The Anami-Kami determine the first sounding of creation. Then the Misohu-Kami appear in pairs, and they set the tones. People in Wosite age sensed the power of sound and the voice in the energy of creation by these kami.

Motoake as Hutomani

Motoake Ayama En.

Amateru Amakami studied with his grandfather Toyoke-sama and he learned the cosmology of this chart. Amateru lived a long life, and in his later years developed the use of the Motoake as the Hutomani process. In times of special trouble, the chart would be consulted for inspiration in coming to a solution.

The eight Anami-Kami work with sixteen pairs of Misohu-Kami. Let us explain. The Anami-Kami have a special order which is

a – i – hu – he – mo – wo – su – si.

We have numbered their sectors in the pink ring from 1 through 8. The people of the Wosite age sensed the power of the voice and the ideogram which shows it. The Anami-Kami are the first vocal sounds of creation. They work with the Misohu-Kami. The Misohu-Kami are paired, one in the third ring with its partner in the fourth ring. For example, the first pair might be labelled (1) ya-ma, outlined in red in the chart. The second pair (2): ha-ra, (3): ki-ni; (4): ti-ri, etc.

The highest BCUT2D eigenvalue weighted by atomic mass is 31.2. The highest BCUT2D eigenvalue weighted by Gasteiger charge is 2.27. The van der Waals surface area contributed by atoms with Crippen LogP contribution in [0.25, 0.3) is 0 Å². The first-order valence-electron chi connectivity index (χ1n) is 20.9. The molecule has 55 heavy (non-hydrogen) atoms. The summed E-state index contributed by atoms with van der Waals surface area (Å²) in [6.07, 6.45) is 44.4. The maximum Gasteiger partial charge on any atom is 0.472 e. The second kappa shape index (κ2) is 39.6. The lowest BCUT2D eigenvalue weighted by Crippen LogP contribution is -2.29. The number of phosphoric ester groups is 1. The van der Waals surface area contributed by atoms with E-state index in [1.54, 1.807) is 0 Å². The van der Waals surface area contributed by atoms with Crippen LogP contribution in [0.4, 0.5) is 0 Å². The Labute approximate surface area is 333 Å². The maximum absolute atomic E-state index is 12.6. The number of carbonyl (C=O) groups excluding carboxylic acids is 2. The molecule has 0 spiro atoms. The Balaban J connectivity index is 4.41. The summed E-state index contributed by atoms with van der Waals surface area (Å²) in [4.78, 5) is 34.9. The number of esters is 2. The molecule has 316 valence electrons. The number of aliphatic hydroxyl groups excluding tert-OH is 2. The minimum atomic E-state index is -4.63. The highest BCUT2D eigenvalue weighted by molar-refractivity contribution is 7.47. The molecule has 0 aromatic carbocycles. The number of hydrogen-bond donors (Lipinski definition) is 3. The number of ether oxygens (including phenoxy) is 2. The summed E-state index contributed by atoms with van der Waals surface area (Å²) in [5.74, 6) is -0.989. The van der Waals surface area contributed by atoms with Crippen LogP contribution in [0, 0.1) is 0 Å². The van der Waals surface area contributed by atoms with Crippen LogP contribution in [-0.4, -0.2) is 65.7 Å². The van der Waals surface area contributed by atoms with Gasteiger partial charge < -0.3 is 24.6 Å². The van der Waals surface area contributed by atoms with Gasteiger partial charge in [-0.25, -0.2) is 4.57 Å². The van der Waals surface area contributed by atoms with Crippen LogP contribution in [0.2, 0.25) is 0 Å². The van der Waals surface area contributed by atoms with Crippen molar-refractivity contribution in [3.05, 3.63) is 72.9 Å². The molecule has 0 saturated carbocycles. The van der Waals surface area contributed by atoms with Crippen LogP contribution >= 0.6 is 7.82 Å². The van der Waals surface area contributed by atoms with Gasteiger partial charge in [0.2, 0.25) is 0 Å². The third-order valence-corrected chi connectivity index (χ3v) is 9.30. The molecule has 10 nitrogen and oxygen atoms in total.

The sixteen triplets for  a  would be a-ya-ma, a-ha-ra, a-ki-ni, a-ti-ri, etc. The sixteen triplets for i  would be i-ya-ma, i-ha-ra, i-ki-ni, i-ti-ri, etc. There are 128 triplets (8 times 16). Even with only three syllables, these triplets give rise to images in people’s minds, recalling history and culture. People made waka poems of these triplet images and used them as proverbs. Amateru-Kami decided to collect 128 waka, one for each triplet. He put out a call for submssions of proverbs in waka form, and he selected 128 waka. The waka begin with the words ayama, ahara, akini, etc. We will show you one of these waka in a later article.